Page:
Islamophobia is a phenomenon that has been on the rise for several years now. According to the UN Special Rapporteur on freedom of religion or belief, Islamophobia refers to a ‘fear, prejudice, and hatred of Muslims that leads to provocation, hostility, and intolerance by means of threatening, harassment, abuse, incitement, and intimidation of Muslims and non-Muslims, both in the online and offline world.’ It is a structural and cultural racism that targets the symbols and markers of being a Muslim, transcending institutional, ideological, political, and religious hostility.
The history of Islamophobia can be traced back to the terrorist attacks of September 11, 2001, and other horrific acts of terrorism purportedly carried out in the name of Islam. This institutional suspicion of Muslims and those perceived to be Muslim has escalated to epidemic proportions. Widespread negative representations of Islam and harmful stereotypes that depict Muslims and their beliefs and culture as a threat have perpetuated, validated, and normalized discrimination, hostility, and violence towards Muslim individuals and communities.
Studies show that the number of Islamophobic hate crimes frequently increases following events beyond the control of most Muslims, including terrorist attacks and anniversaries of such attacks. These trigger events illustrate how Islamophobia may attribute collective responsibility to all Muslims for the actions of a select few, or feed upon inflammatory rhetoric. Furthermore, Muslim women are disproportionately targeted in Islamophobic hate crimes.
In States where Muslims are in the minority, they often experience discrimination in accessing goods and services, finding employment, and in education. In some States, they are denied citizenship or legal immigration status due to xenophobic perceptions that Muslims represent national security and terrorism threats.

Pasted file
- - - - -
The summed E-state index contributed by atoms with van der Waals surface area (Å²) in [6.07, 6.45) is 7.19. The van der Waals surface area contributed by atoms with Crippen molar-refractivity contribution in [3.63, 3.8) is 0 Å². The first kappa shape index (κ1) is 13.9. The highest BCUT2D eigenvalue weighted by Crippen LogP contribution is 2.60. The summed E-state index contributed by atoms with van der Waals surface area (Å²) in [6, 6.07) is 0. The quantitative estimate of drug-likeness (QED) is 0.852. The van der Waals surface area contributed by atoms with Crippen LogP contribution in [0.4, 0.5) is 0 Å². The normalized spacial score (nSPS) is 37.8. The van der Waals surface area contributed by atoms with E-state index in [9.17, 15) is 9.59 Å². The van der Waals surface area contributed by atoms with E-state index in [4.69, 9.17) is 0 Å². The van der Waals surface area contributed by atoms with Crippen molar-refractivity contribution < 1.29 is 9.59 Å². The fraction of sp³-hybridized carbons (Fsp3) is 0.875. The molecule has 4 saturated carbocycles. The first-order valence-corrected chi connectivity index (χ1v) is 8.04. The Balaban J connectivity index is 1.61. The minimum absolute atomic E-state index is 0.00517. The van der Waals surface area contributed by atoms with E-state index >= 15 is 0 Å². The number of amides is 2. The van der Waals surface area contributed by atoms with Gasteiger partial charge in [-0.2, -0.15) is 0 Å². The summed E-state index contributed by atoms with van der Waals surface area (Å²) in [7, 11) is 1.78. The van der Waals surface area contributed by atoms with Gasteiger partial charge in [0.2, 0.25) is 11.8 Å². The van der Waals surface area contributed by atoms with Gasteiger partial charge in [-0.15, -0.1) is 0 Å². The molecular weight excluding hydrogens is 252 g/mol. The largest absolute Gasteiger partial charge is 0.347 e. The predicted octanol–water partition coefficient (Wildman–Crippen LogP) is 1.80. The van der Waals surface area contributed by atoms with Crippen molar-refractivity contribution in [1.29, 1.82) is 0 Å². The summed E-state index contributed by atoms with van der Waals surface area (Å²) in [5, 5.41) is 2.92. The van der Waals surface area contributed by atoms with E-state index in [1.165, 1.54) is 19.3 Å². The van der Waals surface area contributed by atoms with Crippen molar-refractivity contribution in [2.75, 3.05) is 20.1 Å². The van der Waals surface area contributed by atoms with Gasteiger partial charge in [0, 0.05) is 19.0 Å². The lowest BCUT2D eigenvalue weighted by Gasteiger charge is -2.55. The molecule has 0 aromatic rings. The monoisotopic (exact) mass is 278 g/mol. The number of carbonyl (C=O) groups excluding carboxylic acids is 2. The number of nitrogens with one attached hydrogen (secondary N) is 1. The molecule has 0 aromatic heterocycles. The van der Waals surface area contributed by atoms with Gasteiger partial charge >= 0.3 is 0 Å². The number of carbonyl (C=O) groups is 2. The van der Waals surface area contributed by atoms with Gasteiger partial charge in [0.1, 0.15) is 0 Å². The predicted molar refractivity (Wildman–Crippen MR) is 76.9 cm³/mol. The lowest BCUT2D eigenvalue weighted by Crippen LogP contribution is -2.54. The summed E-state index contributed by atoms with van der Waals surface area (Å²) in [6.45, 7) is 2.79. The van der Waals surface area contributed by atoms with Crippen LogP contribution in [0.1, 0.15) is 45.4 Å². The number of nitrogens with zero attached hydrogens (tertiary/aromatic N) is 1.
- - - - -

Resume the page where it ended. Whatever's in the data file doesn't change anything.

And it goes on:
To combat Islamophobia, many Governments have taken steps by establishing anti-hate-crime legislation and measures to prevent and prosecute hate crimes. They have also conducted public awareness campaigns about Muslims and Islam designed to dispel negative myths and misconceptions. The United Nations General Assembly adopted a resolution sponsored by 60 Member-States of the Organization of Islamic Cooperation (OIC), which designated 15 March as the International Day to Combat Islamophobia.
In spite of the above, there is still a widespread perception mixing Muslims with Arabs, which extends the anti-Muslim hatred wave to all Arab or Arab-majority societies. Recent history shows that several Muslim countries have fallen victims to wars and military occupation, while others are scenarios of stark instabilities. No lessons have been learned from horrific crimes committed against believers. Racism, xenophobia, and related discrimination and intolerance exist in all societies, everywhere. Racism harms not just the lives of those who endure it, but also society as a whole. The fight against racism is everyone’s fight.
The devastating effect of hatred is sadly nothing new, but its scale and impact are now amplified by new communications technologies. Hate speech – including online – has become one of the most common ways of spreading divisive rhetoric on a global scale, threatening peace around the world. To tackle this issue, the UN Secretary-General António Guterres launched the United Nations Strategy and Plan of Action on Hate Speech, stating that hate speech incites violence and intolerance.
It is crucial to understand the epidemic of Islamophobia and its damaging effects on society. Education and awareness are essential in dispelling negative myths and misconceptions about Muslims and their beliefs and culture. Governments and individuals must take action to prevent and prosecute hate crimes, establish anti-hate-crime legislation, and conduct public awareness campaigns to combat Islamophobia. It is time to fight against racism, discrimination, and intolerance in all their forms and work towards a world of peace, tolerance, and mutual respect.